Microsoft Puts Up $250K Reward For Conficker Creators


In an effort to impede the spread of the Conficker malware, Microsoft is forming a coalition composed of security industry researchers and academia to tackle the problem.

And to spur the effort, the newly formed coalition is offering a $250,000 bounty for any information leading to the arrest and conviction of malware authors responsible for launching the Conficker worm over the Web. Microsoft researchers say that the reward serves as a counteracting force for what the security industry considers a criminal attack. Residents of any country are eligible for the reward, according to their national laws, due to the fact that the Conficker worm affects businesses and individuals on a global scale.

Security experts say that as worms like Conficker evolve in sophistication, a greater level of industry coordination, as well as new technologies, will be required in order to mitigate the threats and keep users safe.

"Botnets themselves have been getting more and more sophisticated. Conficker is no different," said Vincent Weafer, vice president of Symantec Security Response. "It was too big a problem for any single group or organization."

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One new approach, Weafer said, will be to nip the problem in the bud by collaborating with domain registrars to ensure that they're not leveraged by botnet creators.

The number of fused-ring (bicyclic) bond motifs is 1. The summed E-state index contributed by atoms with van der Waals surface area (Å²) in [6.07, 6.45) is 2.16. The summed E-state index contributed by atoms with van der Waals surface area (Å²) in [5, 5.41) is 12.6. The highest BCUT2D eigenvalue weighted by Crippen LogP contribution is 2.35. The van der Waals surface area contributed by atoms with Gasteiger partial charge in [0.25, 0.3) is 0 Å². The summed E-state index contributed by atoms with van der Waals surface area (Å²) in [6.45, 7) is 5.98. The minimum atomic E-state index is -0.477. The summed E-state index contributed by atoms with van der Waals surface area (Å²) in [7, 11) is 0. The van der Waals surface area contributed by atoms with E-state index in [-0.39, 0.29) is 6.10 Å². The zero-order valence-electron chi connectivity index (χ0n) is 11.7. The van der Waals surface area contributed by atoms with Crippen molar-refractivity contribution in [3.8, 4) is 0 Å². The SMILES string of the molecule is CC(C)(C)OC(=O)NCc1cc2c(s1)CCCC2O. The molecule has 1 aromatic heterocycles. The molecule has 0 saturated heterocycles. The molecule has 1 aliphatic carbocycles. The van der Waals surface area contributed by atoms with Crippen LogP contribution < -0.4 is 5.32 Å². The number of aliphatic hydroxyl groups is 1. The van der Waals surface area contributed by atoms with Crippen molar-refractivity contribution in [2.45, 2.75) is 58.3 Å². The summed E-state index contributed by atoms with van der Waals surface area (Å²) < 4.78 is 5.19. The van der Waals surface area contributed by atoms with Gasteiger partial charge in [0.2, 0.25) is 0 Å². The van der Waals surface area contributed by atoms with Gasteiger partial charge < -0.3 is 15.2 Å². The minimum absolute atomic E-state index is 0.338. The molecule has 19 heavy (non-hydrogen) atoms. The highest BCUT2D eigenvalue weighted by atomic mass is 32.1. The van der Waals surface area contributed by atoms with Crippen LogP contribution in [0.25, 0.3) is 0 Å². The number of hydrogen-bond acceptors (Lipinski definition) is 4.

"What's easier, fighting 10 million spam or taking down one domain?" Weafer said. "Now, domain registrars are increasingly coming into this discussion, as well as hosting providers. It's another model. If you can cooperate and if you can share data, then you can see that collaboration continuing."

Altogether, the coalition, formed specifically to fight Conficker, is composed of Internet Corporation for Assigned Names and Numbers (ICANN), Neustar, VeriSign, CNNIC, Afilias, Public Internet Registry, Global Domains International, MID Global, AOL, Symantec, F-Secure, ISC, researchers from Georgia Tech, The Shadowserver Foundation, Arbor Networks and Support Intelligence.

"The best way to defeat potential botnets like Conficker/Downadup is by the security and domain-name system communities working together," said Greg Rattray, ICANN chief Internet security adviser, in a written statement. "ICANN represents a community that's all about coordinating those kinds of efforts to keep the Internet globally secure and stable."

The Conficker worm emerged last October, exploiting a critical Microsoft flaw occurring in the way the server service handles RPC requests. Since then, the worm has spread rapidly across corporate networks, infecting millions of users with multiple variations. One recent Conficker variation spread from network to network through infected USB sticks.

One of the features that distinguishes the Conficker worm is that it patches its own vulnerability on the machines that it infects, possibly to prevent the machine from being infected by competing malware, experts say.

While Microsoft issued an emergency out-of-band patch in October of 2008 repairing the vulnerability, the security update was too late to prevent attackers from exploiting the flaw in the weeks that followed.

Microsoft also warned users in its security advisory that the vulnerability "could be used in the crafting of a wormable exploit," and advised users to protect their networks from external malicious threats with updated firewalls.